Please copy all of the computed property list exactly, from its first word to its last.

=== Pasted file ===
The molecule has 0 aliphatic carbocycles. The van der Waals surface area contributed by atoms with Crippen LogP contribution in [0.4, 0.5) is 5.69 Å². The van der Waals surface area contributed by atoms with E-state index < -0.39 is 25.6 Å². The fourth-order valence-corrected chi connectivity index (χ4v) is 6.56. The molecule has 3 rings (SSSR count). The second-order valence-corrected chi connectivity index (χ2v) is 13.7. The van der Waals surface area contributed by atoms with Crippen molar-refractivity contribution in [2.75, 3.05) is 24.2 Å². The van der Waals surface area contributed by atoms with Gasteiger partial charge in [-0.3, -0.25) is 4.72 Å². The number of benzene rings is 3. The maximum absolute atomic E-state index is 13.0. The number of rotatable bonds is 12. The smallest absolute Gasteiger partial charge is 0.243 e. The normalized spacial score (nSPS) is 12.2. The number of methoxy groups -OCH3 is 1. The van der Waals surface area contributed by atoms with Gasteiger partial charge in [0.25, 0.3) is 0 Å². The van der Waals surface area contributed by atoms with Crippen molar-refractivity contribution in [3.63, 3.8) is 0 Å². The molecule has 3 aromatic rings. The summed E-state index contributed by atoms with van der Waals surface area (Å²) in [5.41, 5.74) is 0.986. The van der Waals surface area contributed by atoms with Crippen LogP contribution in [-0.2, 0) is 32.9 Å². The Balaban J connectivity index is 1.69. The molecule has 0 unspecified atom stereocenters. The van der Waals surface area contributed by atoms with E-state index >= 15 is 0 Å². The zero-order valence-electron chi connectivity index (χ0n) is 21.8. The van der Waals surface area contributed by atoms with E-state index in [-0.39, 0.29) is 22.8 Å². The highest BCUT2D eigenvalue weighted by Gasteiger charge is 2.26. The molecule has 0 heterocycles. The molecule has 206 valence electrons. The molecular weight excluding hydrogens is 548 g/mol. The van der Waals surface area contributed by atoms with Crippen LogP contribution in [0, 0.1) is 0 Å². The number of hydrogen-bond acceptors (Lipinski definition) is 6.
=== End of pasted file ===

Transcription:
The molecule has 0 aliphatic carbocycles. The van der Waals surface area contributed by atoms with Crippen LogP contribution in [0.4, 0.5) is 5.69 Å². The van der Waals surface area contributed by atoms with E-state index < -0.39 is 25.6 Å². The fourth-order valence-corrected chi connectivity index (χ4v) is 6.56. The molecule has 3 rings (SSSR count). The second-order valence-corrected chi connectivity index (χ2v) is 13.7. The van der Waals surface area contributed by atoms with Crippen molar-refractivity contribution in [2.75, 3.05) is 24.2 Å². The van der Waals surface area contributed by atoms with Gasteiger partial charge in [-0.3, -0.25) is 4.72 Å². The number of benzene rings is 3. The maximum absolute atomic E-state index is 13.0. The number of rotatable bonds is 12. The smallest absolute Gasteiger partial charge is 0.243 e. The normalized spacial score (nSPS) is 12.2. The number of methoxy groups -OCH3 is 1. The van der Waals surface area contributed by atoms with Gasteiger partial charge in [0.25, 0.3) is 0 Å². The van der Waals surface area contributed by atoms with Crippen molar-refractivity contribution in [3.63, 3.8) is 0 Å². The molecule has 3 aromatic rings. The summed E-state index contributed by atoms with van der Waals surface area (Å²) in [5.41, 5.74) is 0.986. The van der Waals surface area contributed by atoms with Crippen LogP contribution in [-0.2, 0) is 32.9 Å². The Balaban J connectivity index is 1.69. The molecule has 0 unspecified atom stereocenters. The van der Waals surface area contributed by atoms with E-state index >= 15 is 0 Å². The zero-order valence-electron chi connectivity index (χ0n) is 21.8. The van der Waals surface area contributed by atoms with E-state index in [-0.39, 0.29) is 22.8 Å². The highest BCUT2D eigenvalue weighted by Gasteiger charge is 2.26. The molecule has 0 heterocycles. The molecule has 206 valence electrons. The molecular weight excluding hydrogens is 548 g/mol. The van der Waals surface area contributed by atoms with Crippen LogP contribution in [0, 0.1) is 0 Å². The number of hydrogen-bond acceptors (Lipinski definition) is 6.